The Colors of Spirit
Ralph Waldo Emerson wrote, “Nature always wears the colors of the spirit.”
It’s the spirit of imagination and inspiration that local glass artist Sandy Pendleton captures in each of her glittering and brilliant glass creations. Sandy grew up in Royal Oak, Michigan, near Detroit, and credits her grandmother for her interest in creating. "She always had some crafty project ready to occupy us when my sister Nancy and I visited her in Iowa." Years later, college student Sandy and a friend loaded up their backpacks and headed out to discover Europe. This trip proved to be an essential foundational piece for Sandy's later glass creations. While in Paris, she fell in love with the great cathedrals and their enchanting light-filled spaces. Sandy recounts the brilliance of the colors, filtered through ancient stained-glass panels, dancing in cavernous sacred spaces.
After college, Sandy's career began in the computer field, working for IBM as a computer programmer and project manager. Pursuing a path in the technology industry left little time for creating items by hand. The time came when she decided to leave the technology world and explore her creative side. During this period she was living in Pinetop, Arizona. Sandy states, "The local community college art department offered a class in kiln-fired glass, which reignited my passion for learning about the magic of creating in colored glass." Sandy incorporated what she learned in these early classes with her imagination and ingenuity moving her craft from the arena of ancient glass artisans to the present-day with a twist.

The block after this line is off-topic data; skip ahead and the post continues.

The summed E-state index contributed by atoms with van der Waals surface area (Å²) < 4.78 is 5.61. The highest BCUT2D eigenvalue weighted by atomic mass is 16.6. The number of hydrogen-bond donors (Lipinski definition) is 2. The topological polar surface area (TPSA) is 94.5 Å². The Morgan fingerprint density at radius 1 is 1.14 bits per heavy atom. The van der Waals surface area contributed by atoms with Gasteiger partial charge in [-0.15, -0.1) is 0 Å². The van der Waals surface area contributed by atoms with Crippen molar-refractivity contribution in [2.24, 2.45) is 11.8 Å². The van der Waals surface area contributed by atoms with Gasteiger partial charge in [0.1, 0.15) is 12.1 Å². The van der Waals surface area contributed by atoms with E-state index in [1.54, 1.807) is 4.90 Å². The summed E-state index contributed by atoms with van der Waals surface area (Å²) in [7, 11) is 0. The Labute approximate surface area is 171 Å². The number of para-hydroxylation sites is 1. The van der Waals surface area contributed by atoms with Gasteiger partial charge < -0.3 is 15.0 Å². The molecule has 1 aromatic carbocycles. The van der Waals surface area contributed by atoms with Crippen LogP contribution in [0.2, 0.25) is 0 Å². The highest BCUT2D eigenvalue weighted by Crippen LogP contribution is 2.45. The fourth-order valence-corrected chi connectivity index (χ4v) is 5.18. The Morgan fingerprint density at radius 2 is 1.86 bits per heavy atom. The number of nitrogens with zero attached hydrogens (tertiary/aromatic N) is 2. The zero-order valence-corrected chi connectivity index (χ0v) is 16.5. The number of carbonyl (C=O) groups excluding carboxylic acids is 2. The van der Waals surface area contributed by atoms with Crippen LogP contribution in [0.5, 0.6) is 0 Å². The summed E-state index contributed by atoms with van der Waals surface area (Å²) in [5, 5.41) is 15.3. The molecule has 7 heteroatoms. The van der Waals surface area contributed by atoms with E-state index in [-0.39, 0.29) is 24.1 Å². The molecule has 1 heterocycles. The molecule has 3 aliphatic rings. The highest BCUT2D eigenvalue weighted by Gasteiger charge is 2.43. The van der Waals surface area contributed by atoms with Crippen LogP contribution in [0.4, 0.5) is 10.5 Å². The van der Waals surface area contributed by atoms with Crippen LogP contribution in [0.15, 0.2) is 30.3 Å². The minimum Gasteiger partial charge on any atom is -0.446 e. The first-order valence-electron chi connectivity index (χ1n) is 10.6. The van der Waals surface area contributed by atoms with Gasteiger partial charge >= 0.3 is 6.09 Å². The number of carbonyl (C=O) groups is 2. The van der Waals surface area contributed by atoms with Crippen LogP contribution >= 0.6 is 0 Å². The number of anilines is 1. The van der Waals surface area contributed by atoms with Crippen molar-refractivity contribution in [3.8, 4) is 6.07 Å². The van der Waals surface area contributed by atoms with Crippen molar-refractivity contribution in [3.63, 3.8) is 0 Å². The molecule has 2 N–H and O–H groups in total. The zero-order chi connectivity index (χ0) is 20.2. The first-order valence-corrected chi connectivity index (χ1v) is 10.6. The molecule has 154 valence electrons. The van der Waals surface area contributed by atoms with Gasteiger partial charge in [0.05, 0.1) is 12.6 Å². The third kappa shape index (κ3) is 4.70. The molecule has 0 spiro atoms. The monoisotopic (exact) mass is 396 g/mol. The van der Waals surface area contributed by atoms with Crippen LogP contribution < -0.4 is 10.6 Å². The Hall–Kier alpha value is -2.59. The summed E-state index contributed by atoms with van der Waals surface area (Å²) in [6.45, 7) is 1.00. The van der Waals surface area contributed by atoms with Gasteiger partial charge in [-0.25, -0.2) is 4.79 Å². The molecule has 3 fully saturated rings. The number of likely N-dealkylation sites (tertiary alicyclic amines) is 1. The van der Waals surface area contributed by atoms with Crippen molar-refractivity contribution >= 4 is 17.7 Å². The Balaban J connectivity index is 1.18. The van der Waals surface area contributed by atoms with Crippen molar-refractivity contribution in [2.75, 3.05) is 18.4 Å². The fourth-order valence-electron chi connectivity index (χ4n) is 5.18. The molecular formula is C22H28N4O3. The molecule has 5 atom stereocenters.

Today, Sandy and her husband spend their summers among the towering pines of Pinetop, and their winters at their home in Cave Creek, located in the foothills of the Spur Cross Preservation Area. Wisely she maintains a glass studio in both locations. For this reason, botanical themes crop up regularly in her work. Sandy shares the example of her iridescent glass creation, "Superstition Geode." The piece assumes the beauty of the setting sun as the light casts its spell in shadows over the Superstition Mountains. Another work, "Scarlet Bloom" is a piece about energy. The inspiration came to Sandy as she gazed over the forest during a still morning, realizing each living thing thrives within the vibration of life's energy.
"The local community college art department offered a class in kiln-fired glass, which reignited my passion for learning about the magic of creating in colored glass."
Creativity runs in Sandy's family; sister Nancy Pendleton is a contemporary mixed-media artist. The two often work together in developing a glass focal point and then incorporate it into the context of a mixed media panel. Their "Golden Rods" project is a strong example of this sibling collaboration. Xanadu Gallery in Scottsdale and Philabaum Glass Gallery in Tucson exhibit Sandy's work as well as the pieces she does in collaboration with her sister.
Moving forward Sandy continues to push the limits in her craft by enrolling in various glass-casting, molding, and firing workshops with nationally known glass artists. She recounts how challenging it is at times, however the experience and knowledge gained are priceless for pushing her work forward. Artist Sandy Pendleton is a member of the Sonoran Arts League, High Country Art Association, and Arizona Glass Alliance.